Last year, when Gulzar returned to visit his birthplace, for the first time after the Partition, he could not hold back his tears on seeing the home he had left many years ago, and broke down. The ancestral home of Gulzar now belongs to one Sheikh family and the members of this family say that they were tenants of the Kalra’s before Partition and was allotted the house post Partition.An elderly member of the Sheikh family, advocate Sheikh Abdul Qayum, who is of the same age as the poet was Gulzar’s childhood friend as well. He reminisces, “our homes stood side by side and we went to the same school”.

Sheikh Abdul Qayum further adds “when Gulzar came down here, I suggested this lane be named as Gulzar Street, to which Gulzar responded that it would be really great if that did happen!”According to Sheikh Abdul Qayum, this lane has remained unchanged for the last seventy years and a part of the Kalras’ house still remained in its original condition. This is where Gulzar’s father Makkhan Singh had once set up his textile shop.


The ancestral home is located in a lane about 4 feet wide.  In the other part of this house, new buildings have been constructed. Residents of Dina comment that when Gulzar came visiting, there was a suggestion to buy this building and turn it into a library, but in the long run, nothing could be done about it. However, after his visit, this street is addressed as Gulzar Street nowadays.

The government run high school, where Gulzar received his primary education is located in Miyan Mohallah of Dina. Unfortunately, his classroom no longer exists! Javed Ahmed, the current headmaster of the school informs that the part of the old structure which housed Gulzar’s classroom no longer exists. However, he adds that there is a new school block built on what was earlier(during the time Gulzar studied here) the school playground and has been named Gulzar Kalra Block.He says “we wish Gulzar to visit again and spend more time with us at the school.”

Stating that the school is proud that a student from this institution has won such accolades all over South Asia, Javed goes on to add “the academic records of this school have always been superb but at the same time students from the school have also excelled in the fields of Literature, Art and Sports at the district level.”The Good Old School Days The Government High School of Dina had initially started off as a primary school in 1921. It was later converted into a middle school in 1941.

It was during this time that Gulzar studied here. Finally, in 1989, the school was awarded the status of a high school.Sheikh Abdul fondly remembers that during his Pakistan Yatra(tour), while Gulzar went visiting his alma mater with some of his friends, he was in very high spirits and led the way. To Abdul Qayum, he seemed almost like a little boy happily trotting off to his school. Qayum quipped “ I told him you forgot to carry something, and when Gulzar asked “what?” I replied “your satchel”, to which he smiled ”The relation between Gulzar and Dina is a well-known fact today.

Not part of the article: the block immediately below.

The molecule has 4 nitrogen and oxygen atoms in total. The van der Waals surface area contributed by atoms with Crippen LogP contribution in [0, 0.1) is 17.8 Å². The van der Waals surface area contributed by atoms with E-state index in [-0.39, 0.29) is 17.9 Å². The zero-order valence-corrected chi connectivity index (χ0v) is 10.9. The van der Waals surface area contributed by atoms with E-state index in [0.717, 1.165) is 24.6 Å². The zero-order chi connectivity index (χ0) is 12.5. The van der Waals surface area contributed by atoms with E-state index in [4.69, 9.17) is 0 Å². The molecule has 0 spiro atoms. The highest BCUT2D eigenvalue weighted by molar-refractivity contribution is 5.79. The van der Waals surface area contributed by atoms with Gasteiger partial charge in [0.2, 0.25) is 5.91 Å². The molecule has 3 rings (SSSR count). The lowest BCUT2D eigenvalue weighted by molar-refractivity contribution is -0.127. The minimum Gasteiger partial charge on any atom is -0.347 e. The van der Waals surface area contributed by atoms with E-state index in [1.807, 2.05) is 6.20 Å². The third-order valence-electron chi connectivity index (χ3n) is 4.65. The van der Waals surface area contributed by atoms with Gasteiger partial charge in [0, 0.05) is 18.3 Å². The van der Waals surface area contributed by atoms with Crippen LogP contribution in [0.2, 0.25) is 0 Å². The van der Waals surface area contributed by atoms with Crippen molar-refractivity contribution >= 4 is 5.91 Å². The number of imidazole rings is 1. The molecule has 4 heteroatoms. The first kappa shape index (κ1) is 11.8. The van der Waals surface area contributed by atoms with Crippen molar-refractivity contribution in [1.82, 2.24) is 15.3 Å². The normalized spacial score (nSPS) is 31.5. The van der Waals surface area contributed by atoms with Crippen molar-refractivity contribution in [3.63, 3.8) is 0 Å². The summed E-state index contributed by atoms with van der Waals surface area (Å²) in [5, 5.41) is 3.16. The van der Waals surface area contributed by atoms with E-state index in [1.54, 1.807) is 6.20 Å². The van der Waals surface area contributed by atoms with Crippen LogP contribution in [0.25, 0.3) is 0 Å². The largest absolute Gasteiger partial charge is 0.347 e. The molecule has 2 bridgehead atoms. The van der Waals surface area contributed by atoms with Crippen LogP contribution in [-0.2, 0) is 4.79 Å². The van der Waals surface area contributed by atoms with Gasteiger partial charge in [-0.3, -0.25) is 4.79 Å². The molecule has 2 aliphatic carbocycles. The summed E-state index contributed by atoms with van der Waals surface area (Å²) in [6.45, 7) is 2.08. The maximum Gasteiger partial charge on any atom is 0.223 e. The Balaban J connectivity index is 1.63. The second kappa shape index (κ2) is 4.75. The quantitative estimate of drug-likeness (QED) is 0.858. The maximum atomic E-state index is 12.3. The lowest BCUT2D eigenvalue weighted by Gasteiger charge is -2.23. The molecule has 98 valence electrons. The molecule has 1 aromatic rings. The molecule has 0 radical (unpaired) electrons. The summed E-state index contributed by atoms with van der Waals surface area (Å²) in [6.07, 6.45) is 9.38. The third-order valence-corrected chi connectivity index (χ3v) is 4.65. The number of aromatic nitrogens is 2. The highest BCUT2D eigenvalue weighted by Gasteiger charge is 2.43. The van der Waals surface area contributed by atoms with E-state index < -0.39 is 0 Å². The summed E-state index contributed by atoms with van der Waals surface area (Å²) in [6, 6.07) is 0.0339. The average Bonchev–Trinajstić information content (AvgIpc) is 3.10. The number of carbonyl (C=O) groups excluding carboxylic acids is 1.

But it is also equally true that the literary heritage of Dina and the district Jhelum goes a long way back in history. Speaking of the literary scholars, poet Shahzad Qamar from Dina told me that this area had gifted us with some of the most amazingly talented writers and the specialty of these authors lied in the literature of resistance.The Literature of ResistanceStarting from the revolutionary poet and trade union leader Darshan Singh Awara to contemporary poets like Tanveer Sapra, Iqbal Kausar and other writers, the literary style is that of resistance.

Through their works, they had always raised their voices against all forms of injustice.In Qamar’s view, even today, many a poet and writer from Dina are still related to the literature of resistance. When asked about Gulzar’s popularity in Dina, poet Siddique Suraj replied that though everybody knew about Gulzar, his connection to Dina has came into light only after his recent visit to the town.In naming a school block and a street after her famous son, Dina and her people express their love for Gulzar. The people of Dina look forward to another trip from the poet, sometime soon. With hope in their hearts and a fervent wish, they eagerly wait for Gulzar!

Rawalpindi History: Banni Mai Veero & Muhammad Ilyas

February 9, 2014 by  

The history of Rawalpindi is a scattered one spread across a vast area. Rawalpindi, commonly known as Pindi, is a city in the Pothohar region of Pakistan. Rawalpindi is only located 9 miles from the city of Islamabad, in the province of Punjab. To draw a complete picture of our history, one has to collect the scattered pieces and put them together.
Most of us know that Rawalpindi was used as a convenient route by the invaders coming from North Western regions and later British Army used the city as one of the most important cantonments in North Western region of British India in the days of The Great Game.